In Vietnam, there are rice ATMs to stave off starvation, but these are available in only a handful of cities. Protests and even riots over government handling of the coronavirus pandemic have already erupted across the globe. In Colombia, prison revolts have killed at least 23 inmates. In Paris, Arab protesters clash with police and burn down squad cars. In Guayaquil, Ecuador, corpses lie in streets or bobble, face down, on undulating waves.

Here in Busan, stores and restaurants are still open, but not the bars. People stroll along beaches, take their kids to parks. I often take the subway or buses around town. Yesterday, I was in Jangnim-don g, a poor, out-of-the-way neighborhood with rundown alleys, a large, cheerful market and plenty of factories nearby. Men in threadbare suits played chess in a tiny park. Others downed soju in barely marked eateries. I walked, paused and looked. The proximity of other bodies and faces was comforting.

Two thirds of American restaurant workers have lost their jobs. On April 24th, Georgia will be the first state to restart its economy, but the world is no longer the same.

Let’s hear how some folks are doing:


Tom, a 79-year-old American, living in southern France

I am married to my love of 14 years, a Russian from Latvia. Living since last June in a small village in southern France. I moved permanently from Vero Beach, Florida where we lived for 5 years. Prior to that we lived in the mountains near the coast of southern Spain and before that in central France….Etc., Etc.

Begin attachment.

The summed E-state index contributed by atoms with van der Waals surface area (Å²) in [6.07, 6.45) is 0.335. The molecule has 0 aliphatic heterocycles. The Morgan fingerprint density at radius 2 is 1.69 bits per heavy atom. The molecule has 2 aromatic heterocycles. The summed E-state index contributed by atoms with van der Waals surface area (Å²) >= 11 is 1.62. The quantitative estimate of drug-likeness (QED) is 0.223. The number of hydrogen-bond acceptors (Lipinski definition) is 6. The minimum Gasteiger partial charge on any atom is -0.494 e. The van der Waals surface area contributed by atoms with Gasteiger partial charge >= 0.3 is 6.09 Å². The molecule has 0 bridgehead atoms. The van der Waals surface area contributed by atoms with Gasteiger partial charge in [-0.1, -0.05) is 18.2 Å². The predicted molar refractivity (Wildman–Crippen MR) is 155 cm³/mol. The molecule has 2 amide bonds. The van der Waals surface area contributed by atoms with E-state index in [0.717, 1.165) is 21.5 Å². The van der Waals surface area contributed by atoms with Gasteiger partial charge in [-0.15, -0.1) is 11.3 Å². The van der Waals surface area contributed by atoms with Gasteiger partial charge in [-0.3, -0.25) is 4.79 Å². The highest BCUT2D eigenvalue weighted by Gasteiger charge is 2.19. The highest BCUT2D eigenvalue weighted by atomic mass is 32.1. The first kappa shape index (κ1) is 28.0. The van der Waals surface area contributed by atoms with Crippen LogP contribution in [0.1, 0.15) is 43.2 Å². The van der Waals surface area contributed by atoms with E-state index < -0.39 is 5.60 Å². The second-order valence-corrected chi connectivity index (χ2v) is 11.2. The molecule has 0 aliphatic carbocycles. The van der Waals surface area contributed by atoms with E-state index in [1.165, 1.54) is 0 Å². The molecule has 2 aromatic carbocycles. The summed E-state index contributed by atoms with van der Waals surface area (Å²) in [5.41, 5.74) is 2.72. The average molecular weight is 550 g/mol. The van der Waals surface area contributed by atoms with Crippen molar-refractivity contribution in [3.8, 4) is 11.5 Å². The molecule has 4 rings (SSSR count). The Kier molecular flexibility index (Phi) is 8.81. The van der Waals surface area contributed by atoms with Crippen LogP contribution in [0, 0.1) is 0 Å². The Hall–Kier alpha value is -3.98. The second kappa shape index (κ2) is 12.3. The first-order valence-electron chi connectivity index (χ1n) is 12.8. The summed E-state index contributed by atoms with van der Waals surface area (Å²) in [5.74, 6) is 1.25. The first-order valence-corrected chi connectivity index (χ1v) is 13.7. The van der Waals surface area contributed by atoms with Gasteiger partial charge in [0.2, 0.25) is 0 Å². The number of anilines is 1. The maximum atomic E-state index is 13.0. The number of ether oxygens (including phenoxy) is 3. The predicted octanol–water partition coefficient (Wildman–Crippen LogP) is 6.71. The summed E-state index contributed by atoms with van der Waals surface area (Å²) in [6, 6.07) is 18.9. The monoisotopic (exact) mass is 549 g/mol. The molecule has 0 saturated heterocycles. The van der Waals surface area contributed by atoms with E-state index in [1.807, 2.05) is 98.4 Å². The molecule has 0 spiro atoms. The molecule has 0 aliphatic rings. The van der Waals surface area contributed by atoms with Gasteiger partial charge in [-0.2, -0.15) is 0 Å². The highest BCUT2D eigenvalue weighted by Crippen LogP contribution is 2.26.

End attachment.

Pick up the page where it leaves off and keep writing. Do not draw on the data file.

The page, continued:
We moved here primarily to leave the USA which I consider to be beyond hope as I view it as corrupt beyond words. I grew up there when life was normal, i.e. before it became a hopeless nation of Greed.

Since we have settled here life has been pretty good, fairly easy to get residency and get enrolled in the great health system. It is not perfect, as the leader is Macron, who was employed by Rothchild’s bank prior to his job as President. When the great “Flu” started, he happily locked down the entire country, including requiring you to fill out a permission paper each time you leave the house, with name, address, date of birth, signature, purpose of trip and time leaving. He assigned 100,000 police to randomly stop and check you.

I don’t like being on house arrest at all for no good reason. The French people we know don’t seem to mind…..my theory is that in general, they are a bit afraid of their own shadow…and easily taken in by mass media propaganda. The first week, the yellow vest protests were out on Saturday, but then stopped.

This Easter, we sneaked to a monastery to celebrate. My wife is Russian orthodox and to marry her in a church, I was required to become orthodox as well. We go to an orthodox church if we can find one. They are not common outside of Russia or Greece. We did a google search and wow, amazed to find sort of an “orthodox church” 15 KM away up in the mountains.

It was strange trying to find it. We felt it was reasonably safe once we got to the small road, as unlikely for cops to be there. There was finally a small sign..saying orthodox monastery. When we arrived, we did not see anyone, but wandered around looking at the place. Then a monk came out and said hello and talked with Olga in Russian.

He explained that there were 10 monks living there of various nationalities. It was a Romanian Orthodox monastery formed about 20 years ago. He said we could join them for Sunday Vespers if we wanted. So, we returned the following Sunday to their little chapel.

On Orthodox Easter Sunday, my wife brings dyed eggs, candy and an apple pie to be blessed by the priest. By the way, two other law breaking “criminals” were there as well.